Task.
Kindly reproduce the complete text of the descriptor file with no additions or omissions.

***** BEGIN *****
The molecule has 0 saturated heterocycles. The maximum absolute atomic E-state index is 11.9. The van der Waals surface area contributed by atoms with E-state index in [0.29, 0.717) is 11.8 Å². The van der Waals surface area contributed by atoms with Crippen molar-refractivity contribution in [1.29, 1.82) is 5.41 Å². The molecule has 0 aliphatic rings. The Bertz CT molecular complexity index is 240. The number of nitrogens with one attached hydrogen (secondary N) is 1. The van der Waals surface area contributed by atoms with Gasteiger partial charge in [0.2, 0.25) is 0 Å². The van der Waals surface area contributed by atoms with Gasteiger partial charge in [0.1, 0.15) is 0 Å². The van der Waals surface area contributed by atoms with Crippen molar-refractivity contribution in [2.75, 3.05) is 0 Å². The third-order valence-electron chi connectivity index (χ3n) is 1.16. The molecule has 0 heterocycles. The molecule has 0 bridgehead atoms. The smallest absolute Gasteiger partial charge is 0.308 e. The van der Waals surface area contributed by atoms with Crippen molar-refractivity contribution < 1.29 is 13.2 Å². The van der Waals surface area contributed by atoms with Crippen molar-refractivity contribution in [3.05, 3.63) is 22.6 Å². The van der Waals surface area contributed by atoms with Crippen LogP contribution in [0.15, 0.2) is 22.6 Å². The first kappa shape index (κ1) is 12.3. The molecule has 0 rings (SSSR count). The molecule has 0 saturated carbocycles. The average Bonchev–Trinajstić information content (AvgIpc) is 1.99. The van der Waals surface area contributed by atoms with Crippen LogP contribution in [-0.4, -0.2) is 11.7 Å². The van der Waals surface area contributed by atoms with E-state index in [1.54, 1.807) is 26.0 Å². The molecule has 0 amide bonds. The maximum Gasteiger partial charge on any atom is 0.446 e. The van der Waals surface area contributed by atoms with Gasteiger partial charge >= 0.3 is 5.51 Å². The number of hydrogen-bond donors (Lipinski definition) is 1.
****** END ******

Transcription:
The molecule has 0 saturated heterocycles. The maximum absolute atomic E-state index is 11.9. The van der Waals surface area contributed by atoms with E-state index in [0.29, 0.717) is 11.8 Å². The van der Waals surface area contributed by atoms with Crippen molar-refractivity contribution in [1.29, 1.82) is 5.41 Å². The molecule has 0 aliphatic rings. The Bertz CT molecular complexity index is 240. The number of nitrogens with one attached hydrogen (secondary N) is 1. The van der Waals surface area contributed by atoms with Gasteiger partial charge in [0.2, 0.25) is 0 Å². The van der Waals surface area contributed by atoms with Gasteiger partial charge in [0.1, 0.15) is 0 Å². The van der Waals surface area contributed by atoms with Crippen molar-refractivity contribution in [2.75, 3.05) is 0 Å². The third-order valence-electron chi connectivity index (χ3n) is 1.16. The molecule has 0 heterocycles. The molecule has 0 bridgehead atoms. The smallest absolute Gasteiger partial charge is 0.308 e. The van der Waals surface area contributed by atoms with Crippen molar-refractivity contribution < 1.29 is 13.2 Å². The van der Waals surface area contributed by atoms with Crippen molar-refractivity contribution in [3.05, 3.63) is 22.6 Å². The van der Waals surface area contributed by atoms with Crippen LogP contribution in [0.15, 0.2) is 22.6 Å². The first kappa shape index (κ1) is 12.3. The molecule has 0 rings (SSSR count). The molecule has 0 saturated carbocycles. The average Bonchev–Trinajstić information content (AvgIpc) is 1.99. The van der Waals surface area contributed by atoms with Crippen LogP contribution in [-0.4, -0.2) is 11.7 Å². The van der Waals surface area contributed by atoms with E-state index in [1.54, 1.807) is 26.0 Å². The molecule has 0 amide bonds. The maximum Gasteiger partial charge on any atom is 0.446 e. The van der Waals surface area contributed by atoms with Gasteiger partial charge >= 0.3 is 5.51 Å². The number of hydrogen-bond donors (Lipinski definition) is 1.